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EU Proposes Additional Sanctions on Russia, Vows to Discuss More

Many hoped that the downing of Malaysia airlines flight MH17 over Ukraine would galvanize the EU to take a firm stand against Russia, but those hopes now look increasingly unrealistic. European leader meeting yesterday in Brussels agreed to fast-track the next round of sanctions targeting individuals and entities who have materially contributed to the chaos in Ukraine. These future sanctions, however, are still notional. The Guardian:

There will be a meeting of EU ambassadors on Thursday, who will approve a widening of the targeted sanctions list to include close associates “who actively provide material or financial support to or are benefiting from the Russian decision makers responsible for the annexation of Crimea or the destabilisation of eastern Ukraine.” The final list of names will probably not be announced until next week.

The meeting will hear proposals for an arms embargo and financial restrictions, but it is not clear whether a further foreign minister meeting or even an extraordinary summit would be needed to give them the green light.

Meanwhile, serious tensions are seething beneath the surface. The EU Energy Commissioner Gunther Oettinger seemed to rule out sanctions on Russia’s energy sector. And major European powers have descended into bickering. Open Europe:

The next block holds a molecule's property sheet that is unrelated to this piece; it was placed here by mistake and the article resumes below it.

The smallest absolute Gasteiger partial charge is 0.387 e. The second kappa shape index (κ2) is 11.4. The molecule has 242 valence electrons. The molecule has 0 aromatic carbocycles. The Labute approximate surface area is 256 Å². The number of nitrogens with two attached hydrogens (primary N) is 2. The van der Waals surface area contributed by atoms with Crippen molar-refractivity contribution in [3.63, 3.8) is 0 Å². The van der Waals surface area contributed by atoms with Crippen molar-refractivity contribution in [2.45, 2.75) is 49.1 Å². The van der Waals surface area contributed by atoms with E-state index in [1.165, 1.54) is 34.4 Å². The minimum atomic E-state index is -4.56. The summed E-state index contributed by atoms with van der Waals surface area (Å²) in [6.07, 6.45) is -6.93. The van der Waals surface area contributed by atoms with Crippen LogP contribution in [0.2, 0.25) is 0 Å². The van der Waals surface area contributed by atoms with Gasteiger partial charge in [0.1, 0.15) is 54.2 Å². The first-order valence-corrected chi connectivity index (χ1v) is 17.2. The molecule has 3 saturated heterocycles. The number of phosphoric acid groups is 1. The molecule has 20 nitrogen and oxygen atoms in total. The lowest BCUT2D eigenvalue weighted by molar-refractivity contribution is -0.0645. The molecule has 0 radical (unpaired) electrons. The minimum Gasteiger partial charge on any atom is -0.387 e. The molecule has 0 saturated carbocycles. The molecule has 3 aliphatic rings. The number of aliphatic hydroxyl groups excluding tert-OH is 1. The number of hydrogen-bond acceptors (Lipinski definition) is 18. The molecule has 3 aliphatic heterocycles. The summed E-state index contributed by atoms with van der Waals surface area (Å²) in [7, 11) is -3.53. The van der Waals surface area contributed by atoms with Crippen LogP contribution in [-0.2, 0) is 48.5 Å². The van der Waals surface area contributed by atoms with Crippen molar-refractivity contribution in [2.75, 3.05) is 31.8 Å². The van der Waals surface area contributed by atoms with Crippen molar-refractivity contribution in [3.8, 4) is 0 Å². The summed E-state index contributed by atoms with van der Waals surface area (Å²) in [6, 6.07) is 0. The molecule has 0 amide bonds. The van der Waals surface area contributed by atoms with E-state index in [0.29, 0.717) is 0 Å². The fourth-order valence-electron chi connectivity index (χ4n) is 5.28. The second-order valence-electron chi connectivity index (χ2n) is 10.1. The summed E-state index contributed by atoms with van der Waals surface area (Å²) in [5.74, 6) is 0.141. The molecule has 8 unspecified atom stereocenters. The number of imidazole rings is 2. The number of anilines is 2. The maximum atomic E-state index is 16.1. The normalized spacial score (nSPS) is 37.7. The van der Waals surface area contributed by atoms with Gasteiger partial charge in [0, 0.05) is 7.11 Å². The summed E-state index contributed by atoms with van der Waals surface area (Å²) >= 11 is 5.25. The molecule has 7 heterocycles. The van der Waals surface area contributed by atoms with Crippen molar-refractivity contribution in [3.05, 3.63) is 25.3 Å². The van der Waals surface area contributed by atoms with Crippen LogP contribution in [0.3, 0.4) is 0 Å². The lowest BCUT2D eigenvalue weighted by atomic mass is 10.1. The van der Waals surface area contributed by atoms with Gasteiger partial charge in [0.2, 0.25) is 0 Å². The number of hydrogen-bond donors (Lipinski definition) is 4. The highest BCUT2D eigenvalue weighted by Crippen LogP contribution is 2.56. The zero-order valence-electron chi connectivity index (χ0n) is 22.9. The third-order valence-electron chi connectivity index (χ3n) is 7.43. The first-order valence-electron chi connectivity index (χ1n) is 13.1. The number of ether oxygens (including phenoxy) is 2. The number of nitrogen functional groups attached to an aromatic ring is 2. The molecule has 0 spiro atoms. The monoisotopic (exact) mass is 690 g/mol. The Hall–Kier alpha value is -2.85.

Following David Cameron’s criticism of France for its planned sale of two Mistral warships to Russia, French Foreign Minister Laurent Fabius told TF1 yesterday, “The British, in particular, have been extremely kind, so to say, by telling us, ‘We would have never done that’. I told them, ‘Dear British friends, let’s also talk about finance. My understanding was that there were quite a few Russian oligarchs in London’.”

Jean-Christophe Cambadélis, the leader of French President François Hollande’s Socialist Party, called the discussions over the sale of Mistral warships to Russia “a false debate led by hypocrites. As regards David Cameron, when one sees the number of [Russian] oligarchs that have sought financial refuge in London, one should start from putting his own house in order.”

Though there are rumblings that France may not deliver the second warship, Europe still appears far from being able to speak with anything approaching one voice. And if energy sanctions are indeed firmly off the table, that not only takes some of the direct pressure off of Putin, but also signals to him that his energy cudgel is still quite effective at keeping the Europeans largely passive.

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  • Andrew Allison

    Many more realized that Russia has Europe by the b. . . . s and their hearts and minds are following.

  • S.C. Schwarz

    We are witnessing the end of Europe as a force in world affairs. With negligible economic growth, an impotent military, collapsing demographics, and a shocking lack of anything resembling political will, Europe increasing simply does not matter. Putin is simply the first to call their bluff.

  • Curious Mayhem

    Hard to see how anything can be done if the Euros are unwilling to stick it to Putin. The pseudo-rebellion in east Ukraine would have to be defeated and chased out first. Then we can discuss ICC, etc. — like Yugosalvia.

  • adk

    “The Capitalists will sell us the rope with which we will hang them.”


  • Breif2

    Without proffering any judgement: this provides great aid and comfort to American isolationists.

  • El Gringo

    At this point I think Russia could nuke Paris and the EU would still find a way to avoid doing anything.

  • lukelea

    Driven by far-right ideology, Azov Battalion mans Ukraine’s front line

    What is this all about?

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